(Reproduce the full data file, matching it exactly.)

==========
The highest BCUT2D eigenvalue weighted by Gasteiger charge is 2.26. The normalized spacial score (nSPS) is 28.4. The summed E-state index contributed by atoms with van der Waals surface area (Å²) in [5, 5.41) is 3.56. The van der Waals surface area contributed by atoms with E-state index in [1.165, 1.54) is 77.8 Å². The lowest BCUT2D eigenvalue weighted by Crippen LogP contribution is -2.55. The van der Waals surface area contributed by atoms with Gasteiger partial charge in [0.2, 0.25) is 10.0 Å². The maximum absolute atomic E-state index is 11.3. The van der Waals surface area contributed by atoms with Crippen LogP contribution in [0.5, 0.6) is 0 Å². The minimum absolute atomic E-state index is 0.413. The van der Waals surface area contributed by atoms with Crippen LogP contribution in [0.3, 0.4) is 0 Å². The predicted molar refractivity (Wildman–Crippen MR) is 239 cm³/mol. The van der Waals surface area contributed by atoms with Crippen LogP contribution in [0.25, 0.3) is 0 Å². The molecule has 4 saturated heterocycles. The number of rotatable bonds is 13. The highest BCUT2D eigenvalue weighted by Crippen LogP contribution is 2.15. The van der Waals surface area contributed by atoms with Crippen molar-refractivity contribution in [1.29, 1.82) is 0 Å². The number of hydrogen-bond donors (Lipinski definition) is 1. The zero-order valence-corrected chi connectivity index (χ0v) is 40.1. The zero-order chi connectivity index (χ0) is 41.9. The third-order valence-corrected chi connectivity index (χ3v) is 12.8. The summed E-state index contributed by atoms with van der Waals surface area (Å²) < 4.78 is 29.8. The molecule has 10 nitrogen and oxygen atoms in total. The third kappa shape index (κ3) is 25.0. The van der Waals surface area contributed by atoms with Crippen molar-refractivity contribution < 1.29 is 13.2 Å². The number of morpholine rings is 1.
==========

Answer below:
The highest BCUT2D eigenvalue weighted by Gasteiger charge is 2.26. The normalized spacial score (nSPS) is 28.4. The summed E-state index contributed by atoms with van der Waals surface area (Å²) in [5, 5.41) is 3.56. The van der Waals surface area contributed by atoms with E-state index in [1.165, 1.54) is 77.8 Å². The lowest BCUT2D eigenvalue weighted by Crippen LogP contribution is -2.55. The van der Waals surface area contributed by atoms with Gasteiger partial charge in [0.2, 0.25) is 10.0 Å². The maximum absolute atomic E-state index is 11.3. The van der Waals surface area contributed by atoms with Crippen LogP contribution in [0.5, 0.6) is 0 Å². The minimum absolute atomic E-state index is 0.413. The van der Waals surface area contributed by atoms with Crippen LogP contribution in [0.3, 0.4) is 0 Å². The predicted molar refractivity (Wildman–Crippen MR) is 239 cm³/mol. The van der Waals surface area contributed by atoms with Crippen LogP contribution in [0.25, 0.3) is 0 Å². The molecule has 4 saturated heterocycles. The number of rotatable bonds is 13. The highest BCUT2D eigenvalue weighted by Crippen LogP contribution is 2.15. The van der Waals surface area contributed by atoms with Crippen molar-refractivity contribution in [1.29, 1.82) is 0 Å². The number of hydrogen-bond donors (Lipinski definition) is 1. The zero-order valence-corrected chi connectivity index (χ0v) is 40.1. The zero-order chi connectivity index (χ0) is 41.9. The third-order valence-corrected chi connectivity index (χ3v) is 12.8. The summed E-state index contributed by atoms with van der Waals surface area (Å²) < 4.78 is 29.8. The molecule has 10 nitrogen and oxygen atoms in total. The third kappa shape index (κ3) is 25.0. The van der Waals surface area contributed by atoms with Crippen molar-refractivity contribution < 1.29 is 13.2 Å². The number of morpholine rings is 1.